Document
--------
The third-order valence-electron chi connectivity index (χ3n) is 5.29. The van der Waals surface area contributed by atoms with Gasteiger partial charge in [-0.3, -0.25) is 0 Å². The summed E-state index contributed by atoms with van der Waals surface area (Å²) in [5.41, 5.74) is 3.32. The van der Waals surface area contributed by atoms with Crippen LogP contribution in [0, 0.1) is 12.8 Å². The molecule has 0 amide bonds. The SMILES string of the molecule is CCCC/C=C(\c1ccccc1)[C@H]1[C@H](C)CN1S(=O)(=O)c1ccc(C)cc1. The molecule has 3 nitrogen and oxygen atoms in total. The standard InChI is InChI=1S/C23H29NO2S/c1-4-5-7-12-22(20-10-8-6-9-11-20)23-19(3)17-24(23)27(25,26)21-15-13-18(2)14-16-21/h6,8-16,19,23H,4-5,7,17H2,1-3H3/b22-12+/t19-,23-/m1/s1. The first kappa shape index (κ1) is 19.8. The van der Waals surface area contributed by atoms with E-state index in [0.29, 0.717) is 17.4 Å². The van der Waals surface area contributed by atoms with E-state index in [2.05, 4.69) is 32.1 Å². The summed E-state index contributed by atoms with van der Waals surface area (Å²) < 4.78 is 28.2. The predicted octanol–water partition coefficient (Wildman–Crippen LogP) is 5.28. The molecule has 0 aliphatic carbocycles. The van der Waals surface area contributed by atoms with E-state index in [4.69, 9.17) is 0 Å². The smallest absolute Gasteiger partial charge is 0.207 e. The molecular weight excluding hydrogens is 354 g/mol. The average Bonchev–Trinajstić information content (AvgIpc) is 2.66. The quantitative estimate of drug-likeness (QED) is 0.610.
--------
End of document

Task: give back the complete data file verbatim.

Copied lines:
The third-order valence-electron chi connectivity index (χ3n) is 5.29. The van der Waals surface area contributed by atoms with Gasteiger partial charge in [-0.3, -0.25) is 0 Å². The summed E-state index contributed by atoms with van der Waals surface area (Å²) in [5.41, 5.74) is 3.32. The van der Waals surface area contributed by atoms with Crippen LogP contribution in [0, 0.1) is 12.8 Å². The molecule has 0 amide bonds. The SMILES string of the molecule is CCCC/C=C(\c1ccccc1)[C@H]1[C@H](C)CN1S(=O)(=O)c1ccc(C)cc1. The molecule has 3 nitrogen and oxygen atoms in total. The standard InChI is InChI=1S/C23H29NO2S/c1-4-5-7-12-22(20-10-8-6-9-11-20)23-19(3)17-24(23)27(25,26)21-15-13-18(2)14-16-21/h6,8-16,19,23H,4-5,7,17H2,1-3H3/b22-12+/t19-,23-/m1/s1. The first kappa shape index (κ1) is 19.8. The van der Waals surface area contributed by atoms with E-state index in [0.29, 0.717) is 17.4 Å². The van der Waals surface area contributed by atoms with E-state index in [2.05, 4.69) is 32.1 Å². The summed E-state index contributed by atoms with van der Waals surface area (Å²) < 4.78 is 28.2. The predicted octanol–water partition coefficient (Wildman–Crippen LogP) is 5.28. The molecule has 0 aliphatic carbocycles. The van der Waals surface area contributed by atoms with E-state index in [4.69, 9.17) is 0 Å². The smallest absolute Gasteiger partial charge is 0.207 e. The molecular weight excluding hydrogens is 354 g/mol. The average Bonchev–Trinajstić information content (AvgIpc) is 2.66. The quantitative estimate of drug-likeness (QED) is 0.610.